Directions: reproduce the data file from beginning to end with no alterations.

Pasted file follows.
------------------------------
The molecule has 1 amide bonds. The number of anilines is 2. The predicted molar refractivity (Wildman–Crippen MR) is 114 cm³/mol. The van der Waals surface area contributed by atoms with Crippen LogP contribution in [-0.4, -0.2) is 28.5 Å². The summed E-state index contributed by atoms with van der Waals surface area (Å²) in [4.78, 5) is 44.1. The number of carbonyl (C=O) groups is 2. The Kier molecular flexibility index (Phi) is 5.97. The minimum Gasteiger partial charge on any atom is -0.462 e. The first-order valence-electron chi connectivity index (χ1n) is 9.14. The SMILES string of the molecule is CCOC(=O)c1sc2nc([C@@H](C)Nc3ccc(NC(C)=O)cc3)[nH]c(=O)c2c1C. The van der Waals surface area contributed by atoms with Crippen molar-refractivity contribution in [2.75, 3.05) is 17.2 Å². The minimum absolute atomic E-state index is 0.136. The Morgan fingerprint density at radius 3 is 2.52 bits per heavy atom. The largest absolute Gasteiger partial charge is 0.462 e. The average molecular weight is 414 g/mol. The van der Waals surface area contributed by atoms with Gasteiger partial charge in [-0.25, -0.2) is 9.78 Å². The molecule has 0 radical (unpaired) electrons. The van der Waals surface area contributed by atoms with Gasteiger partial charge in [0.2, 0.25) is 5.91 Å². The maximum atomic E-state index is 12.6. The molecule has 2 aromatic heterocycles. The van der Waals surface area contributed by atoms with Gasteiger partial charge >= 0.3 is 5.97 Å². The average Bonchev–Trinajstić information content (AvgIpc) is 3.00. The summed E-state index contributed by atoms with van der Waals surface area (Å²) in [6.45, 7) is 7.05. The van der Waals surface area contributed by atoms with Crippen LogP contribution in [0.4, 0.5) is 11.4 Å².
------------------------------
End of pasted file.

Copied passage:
The molecule has 1 amide bonds. The number of anilines is 2. The predicted molar refractivity (Wildman–Crippen MR) is 114 cm³/mol. The van der Waals surface area contributed by atoms with Crippen LogP contribution in [-0.4, -0.2) is 28.5 Å². The summed E-state index contributed by atoms with van der Waals surface area (Å²) in [4.78, 5) is 44.1. The number of carbonyl (C=O) groups is 2. The Kier molecular flexibility index (Phi) is 5.97. The minimum Gasteiger partial charge on any atom is -0.462 e. The first-order valence-electron chi connectivity index (χ1n) is 9.14. The SMILES string of the molecule is CCOC(=O)c1sc2nc([C@@H](C)Nc3ccc(NC(C)=O)cc3)[nH]c(=O)c2c1C. The van der Waals surface area contributed by atoms with Crippen molar-refractivity contribution in [2.75, 3.05) is 17.2 Å². The minimum absolute atomic E-state index is 0.136. The Morgan fingerprint density at radius 3 is 2.52 bits per heavy atom. The largest absolute Gasteiger partial charge is 0.462 e. The average molecular weight is 414 g/mol. The van der Waals surface area contributed by atoms with Gasteiger partial charge in [-0.25, -0.2) is 9.78 Å². The molecule has 0 radical (unpaired) electrons. The van der Waals surface area contributed by atoms with Gasteiger partial charge in [0.2, 0.25) is 5.91 Å². The maximum atomic E-state index is 12.6. The molecule has 2 aromatic heterocycles. The van der Waals surface area contributed by atoms with Gasteiger partial charge >= 0.3 is 5.97 Å². The average Bonchev–Trinajstić information content (AvgIpc) is 3.00. The summed E-state index contributed by atoms with van der Waals surface area (Å²) in [6.45, 7) is 7.05. The van der Waals surface area contributed by atoms with Crippen LogP contribution in [0.4, 0.5) is 11.4 Å².